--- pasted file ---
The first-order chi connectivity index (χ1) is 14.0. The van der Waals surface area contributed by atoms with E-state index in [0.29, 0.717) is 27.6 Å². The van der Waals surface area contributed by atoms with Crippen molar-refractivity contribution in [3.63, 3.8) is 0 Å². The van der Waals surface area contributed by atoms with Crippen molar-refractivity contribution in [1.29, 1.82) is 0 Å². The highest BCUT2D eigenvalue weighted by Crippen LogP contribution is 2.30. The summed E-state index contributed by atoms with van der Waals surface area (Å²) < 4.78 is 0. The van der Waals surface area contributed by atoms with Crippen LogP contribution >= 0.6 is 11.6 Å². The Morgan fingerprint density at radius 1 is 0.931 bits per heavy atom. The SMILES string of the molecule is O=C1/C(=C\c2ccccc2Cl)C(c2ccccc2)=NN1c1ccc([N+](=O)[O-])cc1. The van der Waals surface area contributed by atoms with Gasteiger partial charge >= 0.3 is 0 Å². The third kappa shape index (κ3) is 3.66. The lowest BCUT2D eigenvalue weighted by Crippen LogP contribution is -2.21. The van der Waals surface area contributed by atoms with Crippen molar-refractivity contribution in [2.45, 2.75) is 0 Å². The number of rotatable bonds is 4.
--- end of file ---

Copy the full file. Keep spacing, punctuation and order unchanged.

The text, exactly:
The first-order chi connectivity index (χ1) is 14.0. The van der Waals surface area contributed by atoms with E-state index in [0.29, 0.717) is 27.6 Å². The van der Waals surface area contributed by atoms with Crippen molar-refractivity contribution in [3.63, 3.8) is 0 Å². The van der Waals surface area contributed by atoms with Crippen molar-refractivity contribution in [1.29, 1.82) is 0 Å². The highest BCUT2D eigenvalue weighted by Crippen LogP contribution is 2.30. The summed E-state index contributed by atoms with van der Waals surface area (Å²) < 4.78 is 0. The van der Waals surface area contributed by atoms with Crippen LogP contribution >= 0.6 is 11.6 Å². The Morgan fingerprint density at radius 1 is 0.931 bits per heavy atom. The SMILES string of the molecule is O=C1/C(=C\c2ccccc2Cl)C(c2ccccc2)=NN1c1ccc([N+](=O)[O-])cc1. The van der Waals surface area contributed by atoms with Gasteiger partial charge >= 0.3 is 0 Å². The third kappa shape index (κ3) is 3.66. The lowest BCUT2D eigenvalue weighted by Crippen LogP contribution is -2.21. The van der Waals surface area contributed by atoms with Crippen molar-refractivity contribution in [2.45, 2.75) is 0 Å². The number of rotatable bonds is 4.